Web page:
Archive for December, 2012

Jeanne D'Arc

God is not at the tip of your tongue, he is also not in the bullet fired from your gun.

The reflection of his spirit does not float over the blade of your bloodied sword, he is also not in in the black enameled baton with which you beat the horde.

Your God is my God yet you turn him against me and everyone else with the words coming out of your sordid treacherous mouth.

Slice open your granite eyelids and see the spiritus sanctus before you bring down the house like the blind faltering Samson you are; betrayed by a scheming Delilah from afar.

Kafir you dare call me, and my brothers and sisters and everyone else Kofar. Shame on thee and on your promised eternity!

“Fie … fie!” cherubs at the foot of the throne wept and wept …


It has been a while since I wrote a poem; or what is deemed a poem. The first few lines came to my head 20 minutes ago and the rest just flowed.

I will probably expand this into a blog post that expresses my dismay over what is happening in the Middle East. I am deeply saddened that there are people out there, who actually dare outlaw harmony and love among the followers of God/Allah; the very same followers, from all religions, with whom I share bread, salt and oil on a daily basis.

Now back to the drawing board …

Illustration by Sardine a.k.a Mike V. Derderian

About illustration:

Been working on a action styled Mae West poster when I started drawing other stuff. The above illustration is one.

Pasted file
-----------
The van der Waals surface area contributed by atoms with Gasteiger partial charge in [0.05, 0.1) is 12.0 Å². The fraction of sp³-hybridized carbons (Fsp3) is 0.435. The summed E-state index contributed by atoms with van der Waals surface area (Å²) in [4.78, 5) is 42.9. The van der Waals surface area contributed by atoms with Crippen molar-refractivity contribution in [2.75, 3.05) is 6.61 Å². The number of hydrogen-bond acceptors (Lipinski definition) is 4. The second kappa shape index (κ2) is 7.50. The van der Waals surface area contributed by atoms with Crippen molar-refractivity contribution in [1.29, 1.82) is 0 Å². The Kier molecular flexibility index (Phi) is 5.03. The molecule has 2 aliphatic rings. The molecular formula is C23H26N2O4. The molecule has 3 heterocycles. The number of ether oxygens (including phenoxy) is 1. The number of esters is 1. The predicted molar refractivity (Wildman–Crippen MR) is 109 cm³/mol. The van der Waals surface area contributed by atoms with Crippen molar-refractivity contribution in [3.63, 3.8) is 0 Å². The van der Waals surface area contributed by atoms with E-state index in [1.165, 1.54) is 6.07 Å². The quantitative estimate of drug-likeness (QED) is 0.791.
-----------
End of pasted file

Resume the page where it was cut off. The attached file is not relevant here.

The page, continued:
I am trying to limit myself to black and white lines since that will be the feel of some comics I am supposed to start working on once I get my engine running, especially my The Dark Side of the Spoon  that run for 20 issues in U Men magazine.

The poster tagline is taken from Carl Theodor Dreyer’s 1928 La Passion de Jeanne d’Arc.

Still haven’t drawn my Christmas greeting yet. On a personal level life is good. On an artistic level it is rather dark; I am trying to work on different themes with different styles and overall improve my work as an illustrator.

Thank you all for your wonderful Christmas wishes :-}) 


Last night, December 15, 2012, was the final day of the Karama Film Festival. I did not attend any of the film screenings. I stopped attending cultural activities around Amman a year and a half ago. I guess not wanting to see anyone is one reason; the other reason is work related: I’d rather work on a t-shirt design, an illustration for a comic book character or write a piece of literature.

Some people are just a waste of time and sincere emotions!

So this is what I have been doing lately: I would go to an exhibition hall prior to opening and enjoy going through the exhibited works piece by piece as I did with the exhibition Karama, Where To? that was held part of the festival’s week long activities.

If I was still writing for The Star Weekly I wouldn’t have dared write about this impressive exhibition as I am part of it. However, since this is a blog post I am afraid to say that I forgot my journalistic objectivity in the pocket of my other coat.

What I find most fascinating is how many bloggers haven’t written or mentioned the holding of this exhibition. I guess writing about the amazing works of young Arab artists, graphic designers and comic artists is not as self-gratifying as writing a piece about boycotting Israel and having it spread through the very same self absorbed social grapevine.

This exhibition, that held the works of artists like  Amer Amin / Amer Shomali / Ammar Abo Bakr / Amr Fahed / Abd Alraheem Arjan / Asma Ghanem / Diala Brisly / Fares Cachoux / Hilda Hiary / Jawad Hamdan / Khaled Jarrar / Majd Abdelhamid / Maya Terro / Marwan Shahin / Mohammed Abu Elnaga / Mohammed Abu Afefa / Mohammed Joha / Mohammad Omran / Monther Jawabreh / Mostafa Jarrad / Nidaa Badwan / Rima Al Mozayen / Shadi Al Zaqzouq / Tarzan & Arab / Wisam Al Jaziri/ Yara Al Najim and myself, was about voicing our visual thoughts about Arab Spring and where we think the Middle East is heading.